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I installed Git for windows XP, and for some reason I couldn't get it to work. It threw and error code that showed it was looking for a network drive (drive Z:\ instead of the local drive C:). I got tired of fooling with it and decided to try the bash that came with GIT. Well, I got into the command prompt and saw the following:

Z:\[my name]>

I tried

Z:\[My name]>cd C:\

and all I got was a return back to the same prompt. It didn't actually switch directories. So, I tried

Z:\[My name]>cd D:\

which failed because the D drive does not exist. But, trying to switch to the C drive doesn't throw an error, it just doesn't do anything. I can't access my c drive via the command prompt any more at all.

A little bit confused, I uninstalled Git. Now, after rebooting, I still cannot access the C drive through the command prompt, and it defaults to the Z drive instead.

How do I fix this?

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3 Answers 3

up vote 0 down vote accepted

Sounds like something stepped in and changed your home directory settings. Type echo %USERPROFILE% and you'll probably see your Z: drive set. Check your Environment Variables settings to change it back if you need.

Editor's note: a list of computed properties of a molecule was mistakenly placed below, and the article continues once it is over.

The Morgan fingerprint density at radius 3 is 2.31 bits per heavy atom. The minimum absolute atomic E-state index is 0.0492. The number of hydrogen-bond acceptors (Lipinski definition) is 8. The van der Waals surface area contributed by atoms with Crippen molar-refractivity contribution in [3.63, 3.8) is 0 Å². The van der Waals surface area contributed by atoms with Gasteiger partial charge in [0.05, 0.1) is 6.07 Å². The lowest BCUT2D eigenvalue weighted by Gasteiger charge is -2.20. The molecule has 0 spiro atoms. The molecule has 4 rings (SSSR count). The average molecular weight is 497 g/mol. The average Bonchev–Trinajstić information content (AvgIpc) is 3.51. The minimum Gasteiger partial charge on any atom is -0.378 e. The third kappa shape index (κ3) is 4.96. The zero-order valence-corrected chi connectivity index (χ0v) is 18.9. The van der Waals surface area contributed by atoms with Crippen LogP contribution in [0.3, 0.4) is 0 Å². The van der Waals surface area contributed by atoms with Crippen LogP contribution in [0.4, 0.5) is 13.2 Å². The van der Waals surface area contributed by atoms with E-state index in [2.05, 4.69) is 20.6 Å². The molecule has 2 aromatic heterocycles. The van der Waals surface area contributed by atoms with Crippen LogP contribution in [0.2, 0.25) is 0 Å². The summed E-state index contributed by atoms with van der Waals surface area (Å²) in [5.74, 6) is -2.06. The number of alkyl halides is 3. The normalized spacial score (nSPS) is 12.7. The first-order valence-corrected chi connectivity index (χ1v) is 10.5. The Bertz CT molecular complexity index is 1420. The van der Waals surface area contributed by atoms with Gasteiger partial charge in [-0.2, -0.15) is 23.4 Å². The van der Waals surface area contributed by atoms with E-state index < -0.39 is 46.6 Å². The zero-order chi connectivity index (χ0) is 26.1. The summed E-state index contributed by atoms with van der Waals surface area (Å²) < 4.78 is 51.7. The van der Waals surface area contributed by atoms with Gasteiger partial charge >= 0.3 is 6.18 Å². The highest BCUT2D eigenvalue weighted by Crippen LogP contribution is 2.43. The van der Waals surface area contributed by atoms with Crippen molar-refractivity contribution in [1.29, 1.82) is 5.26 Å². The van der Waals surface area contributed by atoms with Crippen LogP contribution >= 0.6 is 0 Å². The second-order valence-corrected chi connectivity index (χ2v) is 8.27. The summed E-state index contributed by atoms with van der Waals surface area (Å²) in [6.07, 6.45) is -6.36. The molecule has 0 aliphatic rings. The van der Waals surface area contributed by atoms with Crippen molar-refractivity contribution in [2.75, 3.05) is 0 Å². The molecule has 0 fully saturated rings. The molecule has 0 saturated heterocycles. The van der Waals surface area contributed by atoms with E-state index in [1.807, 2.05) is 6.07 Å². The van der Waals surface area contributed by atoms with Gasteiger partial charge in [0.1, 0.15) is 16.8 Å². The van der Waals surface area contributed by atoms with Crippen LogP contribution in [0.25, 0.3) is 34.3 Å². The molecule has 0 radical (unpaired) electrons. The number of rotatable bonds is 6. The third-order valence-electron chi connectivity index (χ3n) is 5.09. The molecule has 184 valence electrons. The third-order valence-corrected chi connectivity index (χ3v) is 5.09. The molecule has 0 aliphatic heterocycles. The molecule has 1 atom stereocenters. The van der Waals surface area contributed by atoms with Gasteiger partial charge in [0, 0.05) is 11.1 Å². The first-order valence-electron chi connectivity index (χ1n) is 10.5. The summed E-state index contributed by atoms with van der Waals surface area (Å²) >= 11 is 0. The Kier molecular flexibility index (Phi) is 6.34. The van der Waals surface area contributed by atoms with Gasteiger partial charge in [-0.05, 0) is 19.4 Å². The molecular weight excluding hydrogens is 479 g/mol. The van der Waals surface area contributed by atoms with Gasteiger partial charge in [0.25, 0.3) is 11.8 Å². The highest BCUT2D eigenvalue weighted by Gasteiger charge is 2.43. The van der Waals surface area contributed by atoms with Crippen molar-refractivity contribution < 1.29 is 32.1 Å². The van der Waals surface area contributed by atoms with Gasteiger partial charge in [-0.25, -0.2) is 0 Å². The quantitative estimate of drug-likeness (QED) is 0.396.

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1  
Thank you, this pointed me in the right direction. Apparently you can also type set in the command prompt to find all the environmental variables (that aren't necessarily listed in environmental variables in my computer). I just wish I could use Ubuntu for my work OS. –  aeroegnr Oct 27 '10 at 20:24

IIRC, try typing C: (ie no command, just the drive letter to switch to)

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Thank you, that got me back to the C: drive, but the default is still the Z drive. Any idea why? –  aeroegnr Oct 26 '10 at 19:07
Z:\[MyName]>PROMPT $p$g

Probably wrong but it is the solution to the literal interpretation of hijacked my prompt.

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That produces no error and no response –  aeroegnr Oct 26 '10 at 19:08
    
OK, useless to you. If you want to understand, try PROMPT "What is thy bidding? " –  Joshua Oct 26 '10 at 19:20

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